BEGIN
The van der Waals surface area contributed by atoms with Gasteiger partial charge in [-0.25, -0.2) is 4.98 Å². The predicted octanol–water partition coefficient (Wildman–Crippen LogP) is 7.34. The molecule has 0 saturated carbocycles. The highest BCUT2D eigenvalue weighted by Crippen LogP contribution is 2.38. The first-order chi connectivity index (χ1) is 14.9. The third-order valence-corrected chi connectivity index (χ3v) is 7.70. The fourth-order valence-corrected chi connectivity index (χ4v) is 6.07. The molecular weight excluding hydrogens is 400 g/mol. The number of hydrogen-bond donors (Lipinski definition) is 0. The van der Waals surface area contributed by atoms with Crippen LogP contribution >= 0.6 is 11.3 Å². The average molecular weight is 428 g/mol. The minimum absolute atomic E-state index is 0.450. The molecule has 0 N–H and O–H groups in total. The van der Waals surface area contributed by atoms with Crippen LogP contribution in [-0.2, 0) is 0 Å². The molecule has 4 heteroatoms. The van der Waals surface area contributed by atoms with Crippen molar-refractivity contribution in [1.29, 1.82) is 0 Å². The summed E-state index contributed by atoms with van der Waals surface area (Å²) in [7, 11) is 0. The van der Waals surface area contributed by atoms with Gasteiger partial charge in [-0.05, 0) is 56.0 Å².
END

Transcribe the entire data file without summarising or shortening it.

The van der Waals surface area contributed by atoms with Gasteiger partial charge in [-0.25, -0.2) is 4.98 Å². The predicted octanol–water partition coefficient (Wildman–Crippen LogP) is 7.34. The molecule has 0 saturated carbocycles. The highest BCUT2D eigenvalue weighted by Crippen LogP contribution is 2.38. The first-order chi connectivity index (χ1) is 14.9. The third-order valence-corrected chi connectivity index (χ3v) is 7.70. The fourth-order valence-corrected chi connectivity index (χ4v) is 6.07. The molecular weight excluding hydrogens is 400 g/mol. The number of hydrogen-bond donors (Lipinski definition) is 0. The van der Waals surface area contributed by atoms with Crippen LogP contribution >= 0.6 is 11.3 Å². The average molecular weight is 428 g/mol. The minimum absolute atomic E-state index is 0.450. The molecule has 0 N–H and O–H groups in total. The van der Waals surface area contributed by atoms with Crippen LogP contribution in [-0.2, 0) is 0 Å². The molecule has 4 heteroatoms. The van der Waals surface area contributed by atoms with Crippen molar-refractivity contribution in [1.29, 1.82) is 0 Å². The summed E-state index contributed by atoms with van der Waals surface area (Å²) in [7, 11) is 0. The van der Waals surface area contributed by atoms with Gasteiger partial charge in [-0.05, 0) is 56.0 Å².